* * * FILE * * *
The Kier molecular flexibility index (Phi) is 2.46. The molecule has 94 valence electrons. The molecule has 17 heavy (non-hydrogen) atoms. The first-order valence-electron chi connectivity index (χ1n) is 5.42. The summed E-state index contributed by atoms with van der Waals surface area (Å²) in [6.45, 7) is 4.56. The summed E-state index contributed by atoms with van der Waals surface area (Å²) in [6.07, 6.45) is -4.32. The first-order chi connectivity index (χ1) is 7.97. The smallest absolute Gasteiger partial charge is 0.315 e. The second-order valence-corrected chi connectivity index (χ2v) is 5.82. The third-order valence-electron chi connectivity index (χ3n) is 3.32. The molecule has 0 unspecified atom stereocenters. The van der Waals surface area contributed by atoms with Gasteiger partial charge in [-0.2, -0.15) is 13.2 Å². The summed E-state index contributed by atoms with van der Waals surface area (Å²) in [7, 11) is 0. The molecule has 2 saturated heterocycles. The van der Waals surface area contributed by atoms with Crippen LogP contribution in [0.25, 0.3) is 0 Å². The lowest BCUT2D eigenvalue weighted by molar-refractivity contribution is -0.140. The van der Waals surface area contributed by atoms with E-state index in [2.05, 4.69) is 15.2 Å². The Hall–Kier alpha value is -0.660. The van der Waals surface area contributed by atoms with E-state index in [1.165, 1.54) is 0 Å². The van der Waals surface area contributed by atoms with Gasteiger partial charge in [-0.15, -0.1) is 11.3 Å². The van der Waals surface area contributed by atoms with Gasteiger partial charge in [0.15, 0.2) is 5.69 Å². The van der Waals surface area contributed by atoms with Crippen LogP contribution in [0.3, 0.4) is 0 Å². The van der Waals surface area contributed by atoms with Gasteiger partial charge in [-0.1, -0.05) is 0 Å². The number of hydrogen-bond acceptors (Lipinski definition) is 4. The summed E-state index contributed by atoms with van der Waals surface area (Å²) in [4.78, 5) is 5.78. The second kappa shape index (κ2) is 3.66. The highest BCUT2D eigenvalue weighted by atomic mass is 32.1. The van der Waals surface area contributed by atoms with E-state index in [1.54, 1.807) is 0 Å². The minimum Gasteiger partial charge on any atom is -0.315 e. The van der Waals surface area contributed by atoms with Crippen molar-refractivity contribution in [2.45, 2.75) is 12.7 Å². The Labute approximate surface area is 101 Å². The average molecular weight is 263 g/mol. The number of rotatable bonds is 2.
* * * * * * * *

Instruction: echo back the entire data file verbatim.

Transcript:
The Kier molecular flexibility index (Phi) is 2.46. The molecule has 94 valence electrons. The molecule has 17 heavy (non-hydrogen) atoms. The first-order valence-electron chi connectivity index (χ1n) is 5.42. The summed E-state index contributed by atoms with van der Waals surface area (Å²) in [6.45, 7) is 4.56. The summed E-state index contributed by atoms with van der Waals surface area (Å²) in [6.07, 6.45) is -4.32. The first-order chi connectivity index (χ1) is 7.97. The smallest absolute Gasteiger partial charge is 0.315 e. The second-order valence-corrected chi connectivity index (χ2v) is 5.82. The third-order valence-electron chi connectivity index (χ3n) is 3.32. The molecule has 0 unspecified atom stereocenters. The van der Waals surface area contributed by atoms with Gasteiger partial charge in [-0.2, -0.15) is 13.2 Å². The summed E-state index contributed by atoms with van der Waals surface area (Å²) in [7, 11) is 0. The molecule has 2 saturated heterocycles. The van der Waals surface area contributed by atoms with Crippen LogP contribution in [0.25, 0.3) is 0 Å². The lowest BCUT2D eigenvalue weighted by molar-refractivity contribution is -0.140. The van der Waals surface area contributed by atoms with E-state index in [2.05, 4.69) is 15.2 Å². The Hall–Kier alpha value is -0.660. The van der Waals surface area contributed by atoms with E-state index in [1.165, 1.54) is 0 Å². The van der Waals surface area contributed by atoms with Gasteiger partial charge in [-0.15, -0.1) is 11.3 Å². The van der Waals surface area contributed by atoms with Gasteiger partial charge in [0.15, 0.2) is 5.69 Å². The van der Waals surface area contributed by atoms with Crippen LogP contribution in [0.3, 0.4) is 0 Å². The van der Waals surface area contributed by atoms with Gasteiger partial charge in [-0.1, -0.05) is 0 Å². The number of hydrogen-bond acceptors (Lipinski definition) is 4. The summed E-state index contributed by atoms with van der Waals surface area (Å²) in [4.78, 5) is 5.78. The second kappa shape index (κ2) is 3.66. The highest BCUT2D eigenvalue weighted by atomic mass is 32.1. The van der Waals surface area contributed by atoms with E-state index in [1.54, 1.807) is 0 Å². The minimum Gasteiger partial charge on any atom is -0.315 e. The van der Waals surface area contributed by atoms with Crippen molar-refractivity contribution in [2.45, 2.75) is 12.7 Å². The Labute approximate surface area is 101 Å². The average molecular weight is 263 g/mol. The number of rotatable bonds is 2.